""developers" are expect to be "full stack" - back-end, front-end, this JS framework, that ORM, these server architectures, those cloud infrastructures, agile methodology, continuous integration and deployment"
well... ONE aspect of software development is "that".
There are OTHER areas, however, that show a LOT more promise. And from what I can tell, there are a LOT more of THESE:
* microcontrollers and embedded - this is where I decided I should focus most of my attention. it's working.
* 'traditional' GUI applications - yes we still have them, and a lot of them need maintenance
* Mobile - a lot of noise here, but there are still some good opportunities. A "mobile app" that goes with an enterprise solution, for example, is a nice add-on for the enterprise system, and an opportunity for devs willing to learn how to code for that mobile platform. The Android Dev environment is free...
* new product development - a 'jack of all trades' might do well in this environment. You wear a LOT of hats.
Doing IT slave-labor for a large mega-corp is NOT the only job out there. MOST jobs are created by small businesses, in need of a 'jack of all trades'. Getting short-term gigs through a labor-pimp (aka contracting agency) is a good start for this kind of thing, and PROBABLY earns you more money and gives you more [unscheduled, though] free time than a traditional 9-5 wage-slave job would.
And 'Agile' can go PACK SAND.
Stress and deadlines: These are the realities of the business world. Young-uns need to adapt or they'll be 'Natural Selected' out of the work force, ya know?
It means you "code for the deadline". It means you ONLY work on those features that are necessary, and get them 100% right, by the deadline. Hit the 'quicky' stuff first. Do what makes it look like you're accomplishing something as soon as you can. THEN you can negotiate with the people who underplanned the project and say "look we've got this much done now, but we need more time to do the bells/whistles".
This has been going on in the engineering world for, like, FOREVAR. It's not a snowflake-friendly "safe place". It's a cutthroat profit-motivated world of competing interests, and NOT meeting the deadline might be the same thing as capitulating to your competition...
And of course there are budgets, sales force overpromising things, managers squeezing the timelines too close, and so on. And at the mid-level you sometimes have to "manage the managers" a bit...
"The day they said that developers got shoved into the back seat..."
not quite so fast. Windows development was well supported until Ballmer took the helm in the early noughties.
It was the ".Net Initiative" where everything started to go horribly wrong. It's when Micro-shaft decided to DRIVE everything THEIR way [not lead, DRIVE, like cattle].
Prior to this point we had:
* DevStudio '98 with its keyboard-friendly resource/dialog editor
* LOTS of 'backward compatibility' via shippable components, so that the 'latest thing' could be installed onto an older version of Windows [with some limits, obviously].
* MSDN docs could be loaded onto your computer or private LAN, avoiding intarweb performance problems
* Windows beta programs in which Microsoft actually WORKED WITH YOU for hardware and software compatibility.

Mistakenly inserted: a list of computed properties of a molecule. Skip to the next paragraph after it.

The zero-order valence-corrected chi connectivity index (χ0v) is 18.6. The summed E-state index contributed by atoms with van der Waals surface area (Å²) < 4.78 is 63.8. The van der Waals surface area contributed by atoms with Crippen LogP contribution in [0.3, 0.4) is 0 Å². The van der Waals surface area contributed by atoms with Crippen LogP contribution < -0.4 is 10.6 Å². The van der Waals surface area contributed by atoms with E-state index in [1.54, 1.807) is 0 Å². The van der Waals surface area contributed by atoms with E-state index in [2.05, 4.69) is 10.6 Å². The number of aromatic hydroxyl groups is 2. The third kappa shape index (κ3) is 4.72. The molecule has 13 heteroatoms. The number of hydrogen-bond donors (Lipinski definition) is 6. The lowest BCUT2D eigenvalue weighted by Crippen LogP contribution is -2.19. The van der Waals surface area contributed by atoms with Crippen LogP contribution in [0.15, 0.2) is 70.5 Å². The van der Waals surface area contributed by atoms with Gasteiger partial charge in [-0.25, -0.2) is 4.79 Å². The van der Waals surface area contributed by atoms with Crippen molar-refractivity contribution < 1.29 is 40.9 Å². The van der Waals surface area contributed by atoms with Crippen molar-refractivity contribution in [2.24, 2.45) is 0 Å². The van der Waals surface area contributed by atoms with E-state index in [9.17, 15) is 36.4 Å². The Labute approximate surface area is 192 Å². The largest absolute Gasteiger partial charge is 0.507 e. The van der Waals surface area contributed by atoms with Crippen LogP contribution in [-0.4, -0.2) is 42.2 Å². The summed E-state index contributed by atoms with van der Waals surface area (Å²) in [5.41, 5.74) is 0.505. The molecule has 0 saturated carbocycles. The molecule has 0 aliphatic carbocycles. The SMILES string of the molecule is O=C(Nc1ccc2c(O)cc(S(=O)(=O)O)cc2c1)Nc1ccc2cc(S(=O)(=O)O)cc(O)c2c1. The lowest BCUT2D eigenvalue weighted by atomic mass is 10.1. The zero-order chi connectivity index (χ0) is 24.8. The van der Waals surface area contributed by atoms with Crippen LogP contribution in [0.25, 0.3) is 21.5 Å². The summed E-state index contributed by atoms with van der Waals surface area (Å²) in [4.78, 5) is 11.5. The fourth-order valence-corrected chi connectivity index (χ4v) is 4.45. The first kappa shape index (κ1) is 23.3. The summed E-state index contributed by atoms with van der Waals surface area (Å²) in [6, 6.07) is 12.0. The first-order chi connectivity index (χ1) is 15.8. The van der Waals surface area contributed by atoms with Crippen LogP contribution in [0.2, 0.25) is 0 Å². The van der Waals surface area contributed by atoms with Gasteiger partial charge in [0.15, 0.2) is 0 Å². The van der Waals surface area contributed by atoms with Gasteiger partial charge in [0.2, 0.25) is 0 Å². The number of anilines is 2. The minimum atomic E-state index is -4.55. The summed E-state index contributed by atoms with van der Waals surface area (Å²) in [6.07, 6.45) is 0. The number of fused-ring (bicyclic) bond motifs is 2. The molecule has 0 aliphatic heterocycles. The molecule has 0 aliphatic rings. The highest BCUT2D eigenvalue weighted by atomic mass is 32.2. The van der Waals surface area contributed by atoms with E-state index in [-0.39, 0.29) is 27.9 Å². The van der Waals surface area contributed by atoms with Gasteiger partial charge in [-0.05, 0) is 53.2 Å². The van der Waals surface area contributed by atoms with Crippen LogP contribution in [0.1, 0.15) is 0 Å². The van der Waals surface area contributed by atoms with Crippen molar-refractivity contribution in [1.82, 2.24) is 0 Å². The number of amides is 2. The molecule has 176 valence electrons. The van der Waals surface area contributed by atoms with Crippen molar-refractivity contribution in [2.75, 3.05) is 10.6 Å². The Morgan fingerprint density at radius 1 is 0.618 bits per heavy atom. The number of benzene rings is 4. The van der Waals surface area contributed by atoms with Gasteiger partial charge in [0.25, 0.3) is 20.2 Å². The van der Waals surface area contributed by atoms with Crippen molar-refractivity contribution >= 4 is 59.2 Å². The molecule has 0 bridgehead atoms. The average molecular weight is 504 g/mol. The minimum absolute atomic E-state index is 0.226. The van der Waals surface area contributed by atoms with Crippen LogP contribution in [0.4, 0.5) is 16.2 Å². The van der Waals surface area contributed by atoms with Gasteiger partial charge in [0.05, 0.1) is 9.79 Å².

Since then, we have:
* DevStudio that's 2D flat/ugly and _STILL_ requires too many 'mousie-clickie' gyrations to do just about ANYTHING in the dialog/resource editing department, and has a somewhat clunky UI. It gets in the way too much, supposedly while trying to "help".
* MSDN docs that can no longer be loaded on the local computer. It's *Cloudy*. Oooohhh!
* An Operating System that FORCES YOU to update it, spies on you, and shoves ads in your face by default, and ALSO tries to strong-arm you into using a "cloudy" login.
* 3 major paradigm shifts since then: The '.Net runtime' with C-pound, 'The Metro', and UWP. Not to mention Silverlight or a couple of other 'flash in the pan' fads that went nowhere and were abandoned. And rumor has it, they want to ABANDON THE WIN32 API by 2022...
* A toll-booth to anyone who wants to support their devices (or write software-only device drivers) on Windows [starting with Vista] - the certificate requirement
* A schizophrenic attempt to embrace/extend/extinguish Linux that doesn't really implement Linux
* A windows 10 beta in which ONLY "the fanbois" were "listened" to by Microsoft (and, towards the end, opposition was SILENCED)
HAL is to IBM as VMS is to WNT
One of the key engineers for VMS was a major architect of NT 3.0 [but I think he was a kernel guy, no so much on the userland/shell end]
I guess someone already mentioned Dave Cutler - assuming it's the same guy I'm thinking of [can't remember his name]. I remember him being mentioned at a dev conference for the win '95 beta, so that would have been around December of 1993
"Instead, we have to resort to pastebin.com."
reminds me of something that happened at a microsoft developer conference back in the 90's.
MS put a bunch of computers all over the halls, with NT 4 on them. I noticed that most of the command line stuff (including CMD) were disabled. But there was some demo software available and I wanted to mess with the sample code (some HTML pages) when I got home [the conference was in my home town]. So I ran FTP from the start menu, and FTP'd a couple of files to a web server. That is when I discovered that the '!' command in Microsoft's console mode FTP client got you a shell. I went into it, snickered, then exited. I'm not sure if I was "seen" or not, but it stopped working by the next day...